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US Forest Service Research & Development
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  • US Forest Service Research & Development
  • 1400 Independence Ave., SW
  • Washington, D.C. 20250-0003
  • 800-832-1355
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Research Highlights

Individual Highlight

Long Range Prediction for Fire Danger and Fire Severity

Snapshot : Predicting the influence of weather on fire ignition and spread is an operational requirement for national fire planning by the National Interagency Coordination Center (NICC), the US support center for wildland firefighting. NICC's Predictive Services produce national wildland fire outlook and assessment products at monthly to seasonal time scales, by considering standard Climate Prediction Center seasonal forecasts of temperature and precipitation along with other factors, including human judgment. The long-established practice of fire danger assessment in the US follows the procedures of the Forest Service National Fire Danger Rating System (NFDRS). Current fire danger is computed from weather variables observed over an automatic national network or National Weather Service 7-day forecast products. These fire danger maps are automatically updated daily, but they fall precipitously short of the long-range products required for Predictive Service

Principal Investigators(s) :
Chen, Shyh-Chin 
Research Station : Pacific Southwest Research Station (PSW)
Year : 2011
Highlight ID : 375

Summary

Predicting the influence of weather on fire ignition and spread is an operational requirement for national fire planning by the National Interagency Coordination Center (NICC), the US support center for wildland firefighting. NICC's Predictive Services produce national wildland fire outlook and assessment products at monthly to seasonal time scales, by considering standard Climate Prediction Center seasonal forecasts of temperature and precipitation along with other factors, including human judgment. The long-established practice of fire danger assessment in the US follows the procedures of the Forest Service National Fire Danger Rating System (NFDRS). Current fire danger is computed from weather variables observed over an automatic national network or National Weather Service 7-day forecast products. These fire danger maps are automatically updated daily, but they fall precipitously short of the long-range products required for Predictive Service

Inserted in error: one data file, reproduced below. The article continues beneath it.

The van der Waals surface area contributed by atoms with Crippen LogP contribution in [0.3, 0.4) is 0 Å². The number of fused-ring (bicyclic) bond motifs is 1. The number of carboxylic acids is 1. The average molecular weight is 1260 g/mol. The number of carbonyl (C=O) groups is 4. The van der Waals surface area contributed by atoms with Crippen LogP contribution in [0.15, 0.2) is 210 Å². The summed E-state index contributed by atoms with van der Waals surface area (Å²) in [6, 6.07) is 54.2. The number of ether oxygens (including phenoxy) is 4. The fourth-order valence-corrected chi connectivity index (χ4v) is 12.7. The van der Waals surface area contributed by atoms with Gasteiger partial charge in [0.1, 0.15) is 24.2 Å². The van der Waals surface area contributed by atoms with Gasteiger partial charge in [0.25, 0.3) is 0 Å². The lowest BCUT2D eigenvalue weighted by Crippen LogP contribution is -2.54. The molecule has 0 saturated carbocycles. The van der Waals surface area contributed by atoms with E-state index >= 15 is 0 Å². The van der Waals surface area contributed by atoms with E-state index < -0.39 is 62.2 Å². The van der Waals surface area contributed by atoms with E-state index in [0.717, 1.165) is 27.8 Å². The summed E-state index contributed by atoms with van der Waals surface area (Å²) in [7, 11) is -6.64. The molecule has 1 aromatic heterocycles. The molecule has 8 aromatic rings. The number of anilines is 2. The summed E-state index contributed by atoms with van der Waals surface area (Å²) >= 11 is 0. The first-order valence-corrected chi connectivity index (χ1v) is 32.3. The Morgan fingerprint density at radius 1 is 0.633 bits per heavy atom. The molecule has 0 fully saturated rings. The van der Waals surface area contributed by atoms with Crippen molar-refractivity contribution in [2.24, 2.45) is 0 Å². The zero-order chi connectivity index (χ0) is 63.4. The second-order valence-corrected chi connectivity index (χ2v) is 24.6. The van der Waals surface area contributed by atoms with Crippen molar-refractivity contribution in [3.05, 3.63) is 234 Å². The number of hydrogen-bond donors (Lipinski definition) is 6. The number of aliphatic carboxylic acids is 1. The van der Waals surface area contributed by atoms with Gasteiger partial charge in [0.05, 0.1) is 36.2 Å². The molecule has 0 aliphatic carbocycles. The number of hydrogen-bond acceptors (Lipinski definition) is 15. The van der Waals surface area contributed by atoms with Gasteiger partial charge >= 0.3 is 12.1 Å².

Recently, National Centers for Environmental Prediction (NCEP) introduced the Climate Forecast System (CFS), which starts from operational analyses running ocean-atmosphere coupled global models, and performs the dynamical climate prediction up to 7 months lead time. Working with NCEP scientists, we use the CFS to provide spatial and temporal boundary conditions for higher-resolution regional climate model prediction, essentially downscaled global short-term climate forecasts, over the US contiguous area. The fire danger indices of NFDRS are subsequently computed from the predicted weather variables. It was found that these indices can be skillfully predicted at weekly to seasonal time scales by the downscaled forecast system. The potential of this long-range forecast is not solely limited in fire danger prediction. We have also demonstrated that such dynamically forecasted NFDRS indices can be used in an empirical model to project the probability of fire occurrence and severity. We are developing such seasonal forecast product with forecasters at NICC to match the planning horizon of Predictive Services.

Forest Service Partners

External Partners

 
  • National Weather Service, National Center for Environmental PredictionScripps Institution of Oceanography,Experimental Climate Prediction Center, Southern California Geographic Area Coordination Center

Research Topics

Priority Areas

  • Wildland Fire and Fuels
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